Two pianists speaking the language of our time
How many pianos does it take to perform “Titanium,” a 2014 piece for two pianists by João Pedro Oliveira, Corwin Chair of Composition at UC Santa Barbara?
“One” and “two” are both reasonable guesses, but the actual answer is three: One grand piano, plus two toy pianos. You also need a guitar pick, a credit card (or, better, a small metal case), a sound system to produce an electronic “backing track” and two performers, both virtuosic and audacious.
Oliveira has them in Vicki Ray and Aron Kallay, Los Angeles-based pianists renowned for their performances of new music who will perform a free recital of four compositions, including Oliveira’s “Titanium,” at 7:30 p.m. Tuesday, Nov. 21 in Lotte Lehmann Concert Hall on campus.
“We’re speaking the language of our time,” said Ray. The avant-garde music they play, she argued, is “fun for us, and for the audience. It’s also really beautiful. Mozart is, too, but Mozart didn’t have electronics!”
She added that a musical performance should be “a beguiling conversation, not an off-putting one. I don’t want to alienate the audience. I want to invite them in.”
Ray and Kallay have been playing together for the past decade or so; neither of the aggressively forward-looking musicians is really sure. Their recital is a rare opportunity to hear what two of Southern California’s most adventurous artists are up to without driving to L.A.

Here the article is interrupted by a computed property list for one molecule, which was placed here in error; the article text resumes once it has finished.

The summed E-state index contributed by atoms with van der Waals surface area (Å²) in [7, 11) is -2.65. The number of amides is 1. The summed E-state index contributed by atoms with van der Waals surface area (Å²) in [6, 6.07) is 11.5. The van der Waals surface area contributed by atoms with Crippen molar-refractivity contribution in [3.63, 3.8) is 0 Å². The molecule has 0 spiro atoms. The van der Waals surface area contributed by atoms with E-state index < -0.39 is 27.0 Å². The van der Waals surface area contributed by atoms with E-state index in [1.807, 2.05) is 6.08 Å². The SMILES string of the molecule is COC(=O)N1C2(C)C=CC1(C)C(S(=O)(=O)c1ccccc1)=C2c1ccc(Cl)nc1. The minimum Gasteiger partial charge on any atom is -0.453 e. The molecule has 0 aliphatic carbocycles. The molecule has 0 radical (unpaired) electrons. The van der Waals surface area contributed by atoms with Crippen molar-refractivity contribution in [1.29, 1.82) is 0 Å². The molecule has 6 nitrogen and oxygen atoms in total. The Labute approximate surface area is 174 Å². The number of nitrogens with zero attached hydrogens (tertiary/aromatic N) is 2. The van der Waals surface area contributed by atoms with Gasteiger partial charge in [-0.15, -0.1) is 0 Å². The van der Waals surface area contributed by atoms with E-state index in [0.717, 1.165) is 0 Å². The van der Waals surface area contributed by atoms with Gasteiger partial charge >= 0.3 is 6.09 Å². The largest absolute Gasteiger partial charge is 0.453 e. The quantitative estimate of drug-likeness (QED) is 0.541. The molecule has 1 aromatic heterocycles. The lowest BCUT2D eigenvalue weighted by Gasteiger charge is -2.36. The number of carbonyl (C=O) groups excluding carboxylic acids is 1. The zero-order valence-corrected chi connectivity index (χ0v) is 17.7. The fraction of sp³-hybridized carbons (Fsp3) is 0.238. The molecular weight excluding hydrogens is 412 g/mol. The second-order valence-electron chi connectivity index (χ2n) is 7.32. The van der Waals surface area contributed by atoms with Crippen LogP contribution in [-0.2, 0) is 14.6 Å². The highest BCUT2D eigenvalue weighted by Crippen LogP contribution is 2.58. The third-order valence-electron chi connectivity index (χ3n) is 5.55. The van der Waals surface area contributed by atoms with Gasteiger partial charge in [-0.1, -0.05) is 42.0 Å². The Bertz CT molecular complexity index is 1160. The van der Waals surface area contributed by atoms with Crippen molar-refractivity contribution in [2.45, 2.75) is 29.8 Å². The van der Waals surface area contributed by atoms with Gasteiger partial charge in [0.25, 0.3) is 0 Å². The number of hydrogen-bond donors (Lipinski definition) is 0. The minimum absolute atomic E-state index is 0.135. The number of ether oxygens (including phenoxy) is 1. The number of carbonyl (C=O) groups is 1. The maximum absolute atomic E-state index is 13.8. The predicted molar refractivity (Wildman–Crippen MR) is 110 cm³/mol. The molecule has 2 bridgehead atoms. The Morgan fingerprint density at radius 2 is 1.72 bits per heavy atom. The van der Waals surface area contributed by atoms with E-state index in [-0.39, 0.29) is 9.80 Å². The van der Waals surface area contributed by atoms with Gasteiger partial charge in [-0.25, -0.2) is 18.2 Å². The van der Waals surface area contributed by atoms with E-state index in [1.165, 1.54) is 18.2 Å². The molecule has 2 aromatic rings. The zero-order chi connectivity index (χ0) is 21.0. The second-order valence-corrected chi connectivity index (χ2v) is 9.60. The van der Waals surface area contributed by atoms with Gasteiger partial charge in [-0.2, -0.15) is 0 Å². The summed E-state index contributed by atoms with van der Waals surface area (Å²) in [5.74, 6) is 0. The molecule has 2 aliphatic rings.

“UCSB is proud to invite Vicki and Aron for the Corwin Concert Series at the Music Department,” said Oliveira, who recently received a Guggenheim fellowship in music composition. “Having such highly-skilled pianists performing contemporary compositions at UCSB is a unique opportunity for students and faculty to hear them play live a very interesting and varied program.”
That program consists of four substantial contemporary works: “Still Life with Piano” by Frances White, performed by Kallay; “Blue Sky Catastrophe” by Martin Herman and Seth Shafer, performed by Ray; “Fit” by Sean Friar, performed by the duo; and “Titanium.”
“‘Titanium’ belongs to a group of four works that are inspired by elements of nature,” Oliveira explains in his program note. “Titanium is a bright metal with low density and high strength and ductility. It is also corrosion resistant and has high temperature resistance. Its name is inspired by the Titans of Greek mythology.”
So does that mean the music is heroic? “Well, it’s heroic to play it,” Ray said with a laugh.
“Aron and I are seated together at a grand piano. On each side of us is a toy piano. There’s a beautiful electronic backing track Joao created that we’re synced with. The way the pianos weave in and out of the electronics is really masterful. The electronics are sometimes the catalyst for our sound — or vice-versa. It’s very colorful and dynamic.
“Besides playing the piano normally, and also playing the toy pianos, we also pluck the strings (of the big piano) and make rattling sounds on the piano keys. Playing it requires advanced choreography.”